This weekend I’m reading the travel section of the newspaper, because- we can hope, can’t we? There are a variety of articles on how airlines, travel agencies, resorts, even countries will navigate our new era of the vaccinated and unvaccinated. One paragraph just snagged in my memory like a burr:
R. Anne Miller and her husband are in one camp. They were vaccinated in February. “We’ve observed all precautions and quarantined for the last year,” says Miller, a retired lawyer from Tucson. “We desperately want to travel.”
Katy Kassai, a business consultant and frequent traveler from Regan, N.D., is in another camp. She is unvaccinated and plans to stay that way. “I don’t feel the need to get vaccinated,” she says. “And I’m comfortable with that choice.”
(From The Navigator column by Christopher Elliott in the Washington Post 3/28/21.)
If you have been reading my blog, you probably realize that I have grandchildren in another country, who I have not seen in a long time. My husband and I (both over 65) are vaccinated. But what matters is another country’s decision, whether to let us in. Not my husband and me as individuals, but Us, as in Americans.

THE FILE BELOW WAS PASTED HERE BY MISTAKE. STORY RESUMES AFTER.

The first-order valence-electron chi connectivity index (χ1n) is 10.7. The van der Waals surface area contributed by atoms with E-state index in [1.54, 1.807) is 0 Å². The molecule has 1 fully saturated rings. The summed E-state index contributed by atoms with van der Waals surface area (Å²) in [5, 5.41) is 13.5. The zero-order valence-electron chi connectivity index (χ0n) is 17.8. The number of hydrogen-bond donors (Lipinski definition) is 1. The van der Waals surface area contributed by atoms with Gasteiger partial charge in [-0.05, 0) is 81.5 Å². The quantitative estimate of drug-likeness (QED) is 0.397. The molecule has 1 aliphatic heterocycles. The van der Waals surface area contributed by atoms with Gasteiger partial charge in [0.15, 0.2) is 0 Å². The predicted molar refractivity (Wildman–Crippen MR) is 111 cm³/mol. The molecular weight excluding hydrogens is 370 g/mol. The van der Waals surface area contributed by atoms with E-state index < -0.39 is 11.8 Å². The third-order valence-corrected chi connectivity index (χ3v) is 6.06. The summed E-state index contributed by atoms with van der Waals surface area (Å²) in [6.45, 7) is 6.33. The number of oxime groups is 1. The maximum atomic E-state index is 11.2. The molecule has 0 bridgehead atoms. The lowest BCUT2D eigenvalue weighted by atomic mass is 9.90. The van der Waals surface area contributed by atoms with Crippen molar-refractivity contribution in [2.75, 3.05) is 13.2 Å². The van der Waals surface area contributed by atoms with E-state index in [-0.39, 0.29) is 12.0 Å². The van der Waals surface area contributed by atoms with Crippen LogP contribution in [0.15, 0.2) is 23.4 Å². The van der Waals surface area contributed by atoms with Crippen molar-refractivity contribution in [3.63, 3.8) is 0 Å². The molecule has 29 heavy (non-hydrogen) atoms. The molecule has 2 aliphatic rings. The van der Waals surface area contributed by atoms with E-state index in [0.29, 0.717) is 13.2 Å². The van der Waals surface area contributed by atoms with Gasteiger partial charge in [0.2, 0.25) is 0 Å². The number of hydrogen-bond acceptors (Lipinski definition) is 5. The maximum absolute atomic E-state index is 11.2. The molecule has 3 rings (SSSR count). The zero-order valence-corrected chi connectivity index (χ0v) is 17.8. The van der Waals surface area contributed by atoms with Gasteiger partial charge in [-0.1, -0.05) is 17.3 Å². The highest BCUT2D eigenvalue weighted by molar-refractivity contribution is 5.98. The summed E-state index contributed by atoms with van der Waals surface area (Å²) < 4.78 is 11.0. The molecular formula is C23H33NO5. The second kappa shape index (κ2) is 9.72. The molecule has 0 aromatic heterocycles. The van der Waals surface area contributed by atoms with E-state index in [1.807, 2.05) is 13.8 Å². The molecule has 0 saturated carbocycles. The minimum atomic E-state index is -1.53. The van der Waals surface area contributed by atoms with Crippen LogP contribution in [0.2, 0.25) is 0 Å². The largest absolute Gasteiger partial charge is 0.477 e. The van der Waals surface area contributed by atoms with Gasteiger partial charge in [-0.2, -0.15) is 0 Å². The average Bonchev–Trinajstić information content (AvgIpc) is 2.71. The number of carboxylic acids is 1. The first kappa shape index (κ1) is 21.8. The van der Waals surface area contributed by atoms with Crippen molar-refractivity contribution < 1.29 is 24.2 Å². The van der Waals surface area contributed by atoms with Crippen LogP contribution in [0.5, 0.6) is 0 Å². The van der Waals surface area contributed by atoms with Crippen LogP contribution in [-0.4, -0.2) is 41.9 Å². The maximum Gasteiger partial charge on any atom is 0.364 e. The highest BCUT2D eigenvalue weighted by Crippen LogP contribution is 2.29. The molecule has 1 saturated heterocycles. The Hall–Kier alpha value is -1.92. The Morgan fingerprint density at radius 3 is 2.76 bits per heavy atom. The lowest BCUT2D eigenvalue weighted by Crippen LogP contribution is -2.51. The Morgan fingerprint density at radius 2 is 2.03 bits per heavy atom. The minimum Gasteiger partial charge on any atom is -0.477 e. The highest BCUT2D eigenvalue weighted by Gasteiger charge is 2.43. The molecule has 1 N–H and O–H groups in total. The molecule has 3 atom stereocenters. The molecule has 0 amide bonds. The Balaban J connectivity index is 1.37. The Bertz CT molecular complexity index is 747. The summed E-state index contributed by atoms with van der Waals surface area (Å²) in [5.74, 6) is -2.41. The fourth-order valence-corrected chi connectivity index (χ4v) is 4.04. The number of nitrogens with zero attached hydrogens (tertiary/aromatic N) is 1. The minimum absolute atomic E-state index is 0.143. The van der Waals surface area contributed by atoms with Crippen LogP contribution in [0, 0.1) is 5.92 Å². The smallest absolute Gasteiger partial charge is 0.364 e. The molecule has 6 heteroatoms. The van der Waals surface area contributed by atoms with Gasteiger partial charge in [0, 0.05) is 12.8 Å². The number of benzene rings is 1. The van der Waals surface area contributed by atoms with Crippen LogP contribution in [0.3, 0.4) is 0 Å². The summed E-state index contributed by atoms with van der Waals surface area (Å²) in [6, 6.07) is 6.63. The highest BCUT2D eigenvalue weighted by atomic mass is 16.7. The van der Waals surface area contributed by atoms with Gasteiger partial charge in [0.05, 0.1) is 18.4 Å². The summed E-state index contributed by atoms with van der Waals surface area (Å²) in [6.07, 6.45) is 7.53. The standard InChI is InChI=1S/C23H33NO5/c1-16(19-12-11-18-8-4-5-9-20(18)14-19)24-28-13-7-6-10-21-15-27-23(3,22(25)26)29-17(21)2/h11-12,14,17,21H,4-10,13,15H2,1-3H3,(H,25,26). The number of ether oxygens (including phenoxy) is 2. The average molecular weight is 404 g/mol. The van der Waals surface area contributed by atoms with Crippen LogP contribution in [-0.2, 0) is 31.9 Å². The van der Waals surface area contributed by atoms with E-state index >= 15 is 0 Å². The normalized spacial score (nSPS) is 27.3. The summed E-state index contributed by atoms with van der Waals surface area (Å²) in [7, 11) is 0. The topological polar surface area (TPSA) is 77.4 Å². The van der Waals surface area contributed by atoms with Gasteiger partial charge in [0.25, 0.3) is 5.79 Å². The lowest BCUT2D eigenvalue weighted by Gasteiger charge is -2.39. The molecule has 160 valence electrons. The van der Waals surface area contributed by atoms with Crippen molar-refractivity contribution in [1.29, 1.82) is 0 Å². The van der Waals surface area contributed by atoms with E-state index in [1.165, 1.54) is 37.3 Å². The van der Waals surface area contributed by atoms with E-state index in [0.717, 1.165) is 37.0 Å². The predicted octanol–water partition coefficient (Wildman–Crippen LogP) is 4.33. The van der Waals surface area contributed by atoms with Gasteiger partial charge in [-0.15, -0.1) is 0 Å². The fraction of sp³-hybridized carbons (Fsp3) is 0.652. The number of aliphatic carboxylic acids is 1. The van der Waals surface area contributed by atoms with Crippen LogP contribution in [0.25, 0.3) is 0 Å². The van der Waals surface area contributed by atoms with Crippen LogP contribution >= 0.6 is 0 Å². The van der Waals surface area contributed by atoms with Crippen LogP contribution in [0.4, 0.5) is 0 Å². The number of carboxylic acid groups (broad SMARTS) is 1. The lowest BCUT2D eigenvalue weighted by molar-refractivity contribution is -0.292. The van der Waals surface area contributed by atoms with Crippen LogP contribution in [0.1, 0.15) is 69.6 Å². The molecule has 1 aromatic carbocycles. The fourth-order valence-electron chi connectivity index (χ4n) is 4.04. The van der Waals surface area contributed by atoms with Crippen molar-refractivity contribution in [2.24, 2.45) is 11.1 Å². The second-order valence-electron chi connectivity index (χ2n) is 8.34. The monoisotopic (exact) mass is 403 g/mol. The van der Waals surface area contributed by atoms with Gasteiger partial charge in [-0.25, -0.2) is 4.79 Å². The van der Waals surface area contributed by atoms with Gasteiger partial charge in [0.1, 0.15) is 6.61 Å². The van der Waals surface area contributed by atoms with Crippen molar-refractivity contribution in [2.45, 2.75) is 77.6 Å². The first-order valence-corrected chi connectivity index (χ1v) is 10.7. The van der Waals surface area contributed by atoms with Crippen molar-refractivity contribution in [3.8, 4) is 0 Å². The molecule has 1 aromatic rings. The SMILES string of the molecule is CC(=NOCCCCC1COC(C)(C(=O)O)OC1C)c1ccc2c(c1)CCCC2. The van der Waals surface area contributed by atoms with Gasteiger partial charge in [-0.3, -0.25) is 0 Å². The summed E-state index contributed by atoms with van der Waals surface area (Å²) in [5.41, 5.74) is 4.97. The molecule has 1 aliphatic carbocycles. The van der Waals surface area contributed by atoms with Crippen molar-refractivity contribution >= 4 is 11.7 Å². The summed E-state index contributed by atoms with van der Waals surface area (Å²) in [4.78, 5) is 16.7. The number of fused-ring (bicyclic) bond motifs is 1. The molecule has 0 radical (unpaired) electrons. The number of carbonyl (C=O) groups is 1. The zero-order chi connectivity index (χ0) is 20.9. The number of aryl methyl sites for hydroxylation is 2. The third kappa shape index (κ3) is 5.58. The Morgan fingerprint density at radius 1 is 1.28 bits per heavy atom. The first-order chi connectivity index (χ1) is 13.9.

I tried to think of a way to express my dismay at Katy and her like-minded citizens. Here is my attempt at a fable:
Once there was a pile of lumber. It was good lumber- the best. Each board had its own unique beautiful grain, straight sides, length. The lumber wished to see the world, so they were thrilled to be used in a boat.
Bit by bit the boat took shape, with curved sides and pointed prow. Until they came to one board.
“No thank you,” she said. “I will ride, but I choose not to be part of the boat.”
“Why?”, the other boards exclaim. “We need you!”
“Why should I bend?” She said. “I am fine the way I am. I have the right to a spot IN the boat. I can’t be forced to be OF the boat.”
“But we need you,” the other boards said. “You are not some small splinter we can overlook. You are a board. If you do not join, there will be space for the water to come in. We will all sink.”
“You made your choice,” she said. “I’m comfortable with mine.”